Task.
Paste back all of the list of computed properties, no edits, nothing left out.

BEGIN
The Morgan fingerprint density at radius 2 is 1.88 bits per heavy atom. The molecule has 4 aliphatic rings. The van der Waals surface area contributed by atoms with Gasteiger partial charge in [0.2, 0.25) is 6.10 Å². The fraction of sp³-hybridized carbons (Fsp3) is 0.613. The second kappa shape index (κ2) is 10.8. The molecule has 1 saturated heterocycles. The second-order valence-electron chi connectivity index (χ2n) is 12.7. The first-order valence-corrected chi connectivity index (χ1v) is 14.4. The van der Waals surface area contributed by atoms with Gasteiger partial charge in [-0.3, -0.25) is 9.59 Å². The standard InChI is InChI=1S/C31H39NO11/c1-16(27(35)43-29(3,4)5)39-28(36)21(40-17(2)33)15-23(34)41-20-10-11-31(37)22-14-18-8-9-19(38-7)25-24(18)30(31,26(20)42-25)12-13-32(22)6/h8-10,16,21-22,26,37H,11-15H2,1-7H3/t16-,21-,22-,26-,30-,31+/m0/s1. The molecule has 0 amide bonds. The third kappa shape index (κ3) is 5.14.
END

The Morgan fingerprint density at radius 2 is 1.88 bits per heavy atom. The molecule has 4 aliphatic rings. The van der Waals surface area contributed by atoms with Gasteiger partial charge in [0.2, 0.25) is 6.10 Å². The fraction of sp³-hybridized carbons (Fsp3) is 0.613. The second kappa shape index (κ2) is 10.8. The molecule has 1 saturated heterocycles. The second-order valence-electron chi connectivity index (χ2n) is 12.7. The first-order valence-corrected chi connectivity index (χ1v) is 14.4. The van der Waals surface area contributed by atoms with Gasteiger partial charge in [-0.3, -0.25) is 9.59 Å². The standard InChI is InChI=1S/C31H39NO11/c1-16(27(35)43-29(3,4)5)39-28(36)21(40-17(2)33)15-23(34)41-20-10-11-31(37)22-14-18-8-9-19(38-7)25-24(18)30(31,26(20)42-25)12-13-32(22)6/h8-10,16,21-22,26,37H,11-15H2,1-7H3/t16-,21-,22-,26-,30-,31+/m0/s1. The molecule has 0 amide bonds. The third kappa shape index (κ3) is 5.14.